BOE members voted to increase interest rates by 75 bps last week, matching the Fed’s rate hike. The Fed has so far increased interest rates by a total of 375 basis points this year, bringing its benchmark interest rate up to 4.0%. Currently, the BOE’s interest rate is at 3.0% and the difference with the Fed’s rate is putting pressure on the Sterling. In addition, the BOE did not offer specific forward guidance last week, suggesting that future rate hikes may be softer than expected. The BOE will also be introducing another round of gilt sales this month, as they shrink their balance sheets.
British economy continues to contract at an alarming pace, restricting the BOE’s ability to hike interest rates. This could potentially lead to a shift in the BOE’s priorities, from battling inflation to surviving recession. Annual inflation returned to 40-year highs in September, climbing to 10.1%, after cooling to 9.9% in August. Rising UK inflation is forcing the BOE to make some tough choices against a weak economic backdrop.
PM Sunak has vowed that economic stability will be at the heart of his administration’s agenda. The much-anticipated new fiscal plan is expected this week on Thursday and is reported to be a complete reversal of the previous government’s controversial budget. Instead of tax cuts, the current government is likely to go with tax hikes, which will be a tough sell on the British public. Chancellor Jeremy Hunt is also expected to cut government spending in an attempt to restore public finances.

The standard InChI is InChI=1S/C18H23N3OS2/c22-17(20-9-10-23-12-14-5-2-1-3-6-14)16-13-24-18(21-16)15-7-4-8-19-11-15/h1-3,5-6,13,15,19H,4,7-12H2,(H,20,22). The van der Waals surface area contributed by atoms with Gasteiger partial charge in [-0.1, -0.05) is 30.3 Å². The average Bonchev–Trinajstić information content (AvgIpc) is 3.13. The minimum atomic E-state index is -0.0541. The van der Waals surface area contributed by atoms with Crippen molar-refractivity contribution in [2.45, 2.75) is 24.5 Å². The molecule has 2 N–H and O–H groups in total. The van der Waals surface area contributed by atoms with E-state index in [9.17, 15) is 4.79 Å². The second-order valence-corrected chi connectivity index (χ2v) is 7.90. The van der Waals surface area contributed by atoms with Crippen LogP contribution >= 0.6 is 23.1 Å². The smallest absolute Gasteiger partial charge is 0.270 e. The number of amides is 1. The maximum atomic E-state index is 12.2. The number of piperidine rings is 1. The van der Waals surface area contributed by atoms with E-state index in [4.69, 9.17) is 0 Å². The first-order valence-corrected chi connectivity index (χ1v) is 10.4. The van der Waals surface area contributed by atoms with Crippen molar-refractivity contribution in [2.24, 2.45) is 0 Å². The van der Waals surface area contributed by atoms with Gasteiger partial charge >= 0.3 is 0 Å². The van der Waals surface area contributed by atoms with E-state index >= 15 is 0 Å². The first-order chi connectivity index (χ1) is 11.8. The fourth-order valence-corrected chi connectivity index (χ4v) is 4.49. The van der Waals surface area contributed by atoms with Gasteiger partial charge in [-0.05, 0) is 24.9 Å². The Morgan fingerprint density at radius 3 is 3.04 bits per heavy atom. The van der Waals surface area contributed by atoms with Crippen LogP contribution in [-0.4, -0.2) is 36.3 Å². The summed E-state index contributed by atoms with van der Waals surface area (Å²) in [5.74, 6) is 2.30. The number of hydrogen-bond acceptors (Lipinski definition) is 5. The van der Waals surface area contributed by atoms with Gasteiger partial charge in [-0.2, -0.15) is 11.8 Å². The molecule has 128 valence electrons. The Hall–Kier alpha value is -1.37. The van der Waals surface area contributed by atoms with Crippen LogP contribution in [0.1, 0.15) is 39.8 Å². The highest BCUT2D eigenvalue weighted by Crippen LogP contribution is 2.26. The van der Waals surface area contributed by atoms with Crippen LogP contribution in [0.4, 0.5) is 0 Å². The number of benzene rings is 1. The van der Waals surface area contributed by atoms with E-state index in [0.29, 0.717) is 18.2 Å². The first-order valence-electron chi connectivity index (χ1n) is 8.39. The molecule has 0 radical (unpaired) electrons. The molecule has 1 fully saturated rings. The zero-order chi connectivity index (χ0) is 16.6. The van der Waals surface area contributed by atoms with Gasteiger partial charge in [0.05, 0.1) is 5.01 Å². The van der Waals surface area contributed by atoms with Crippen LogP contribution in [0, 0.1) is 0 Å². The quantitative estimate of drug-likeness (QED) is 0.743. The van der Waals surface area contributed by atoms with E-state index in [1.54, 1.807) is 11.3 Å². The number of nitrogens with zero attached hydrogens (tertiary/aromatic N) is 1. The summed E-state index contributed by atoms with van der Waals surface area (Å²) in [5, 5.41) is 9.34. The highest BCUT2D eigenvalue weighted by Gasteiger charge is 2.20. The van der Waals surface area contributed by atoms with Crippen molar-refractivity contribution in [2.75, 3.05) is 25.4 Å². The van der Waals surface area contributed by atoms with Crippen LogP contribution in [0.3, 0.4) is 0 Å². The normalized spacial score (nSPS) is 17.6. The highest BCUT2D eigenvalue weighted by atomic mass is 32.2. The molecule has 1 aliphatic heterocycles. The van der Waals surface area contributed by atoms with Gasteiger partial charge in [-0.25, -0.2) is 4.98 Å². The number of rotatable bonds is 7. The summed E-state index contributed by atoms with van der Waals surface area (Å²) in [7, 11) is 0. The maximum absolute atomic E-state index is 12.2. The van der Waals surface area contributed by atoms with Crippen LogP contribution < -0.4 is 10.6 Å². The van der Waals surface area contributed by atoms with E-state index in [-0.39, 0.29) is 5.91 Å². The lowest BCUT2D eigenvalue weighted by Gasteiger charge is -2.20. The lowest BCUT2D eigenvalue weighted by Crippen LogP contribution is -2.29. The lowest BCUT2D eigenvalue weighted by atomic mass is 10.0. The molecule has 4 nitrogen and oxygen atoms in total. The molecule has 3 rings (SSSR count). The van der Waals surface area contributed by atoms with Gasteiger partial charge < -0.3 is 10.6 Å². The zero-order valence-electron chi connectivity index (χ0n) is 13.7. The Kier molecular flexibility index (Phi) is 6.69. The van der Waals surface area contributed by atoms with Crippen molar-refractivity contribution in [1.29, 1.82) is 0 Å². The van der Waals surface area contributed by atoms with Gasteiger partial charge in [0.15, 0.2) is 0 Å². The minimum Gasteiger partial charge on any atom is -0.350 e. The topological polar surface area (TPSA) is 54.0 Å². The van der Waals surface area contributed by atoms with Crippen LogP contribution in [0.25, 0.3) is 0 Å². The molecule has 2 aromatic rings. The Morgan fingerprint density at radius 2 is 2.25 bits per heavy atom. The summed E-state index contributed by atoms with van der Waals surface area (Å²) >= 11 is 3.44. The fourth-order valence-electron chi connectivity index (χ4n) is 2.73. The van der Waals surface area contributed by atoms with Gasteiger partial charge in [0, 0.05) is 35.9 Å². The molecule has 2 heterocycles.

Important indicators of employment are scheduled to be released on Tuesday for the UK, including The Averagee Earnings Index, Claimant Count Change, and Unemployment Rate.
The Yen edged lower on Monday, retaining however the bulk of last week’s gains. The USD/JPY rate rose marginally, climbing above the 140 level. If the USD/JPY pair declines, support might be found near 139.9 and further down at 130.4. If the pair climbs, it may find resistance at 148.9 and further up at 151.9.
Lower than-expected US inflation print brought the dollar down last week, benefitting competing currencies. Cooling price pressures in the US may lead the Fed to adopt a more dovish stance, reducing the aggressiveness of future rate hikes.
In its latest policy meeting, the BOJ left its monetary policy unchanged, as expected. The BOJ maintained its ultra-easy monetary policy keeping its main refinancing rate at -0.10%. Japan continues to pour money into the economy, while other countries are adopting a tighter fiscal policy. The difference in interest rates with other major Central Banks, especially with the Fed, puts the Yen at a disadvantage, driving its price down.
Japanese authorities recently staged interventions to support the Yen, as evidenced by the currency’s sudden surges after the USD/JPY moved above the psychological level of 150. The Japanese government cannot support the Yen indefinitely, however, as continuous interventions would not be sustainable.
The USD/JPY rate is expected to hinge largely on the dollar’s movement this week, in the wake of last week’s US inflation report. Political developments in the US are also likely to affect the dollar, as the race to control the US House continues.
Several economic activities and health indicators are due to be released on Tuesday for Japan and may affect the Yen's price. These include Annual Preliminary GDP Price Index, Quarterly Preliminary GDP, and Revised Industrial Production.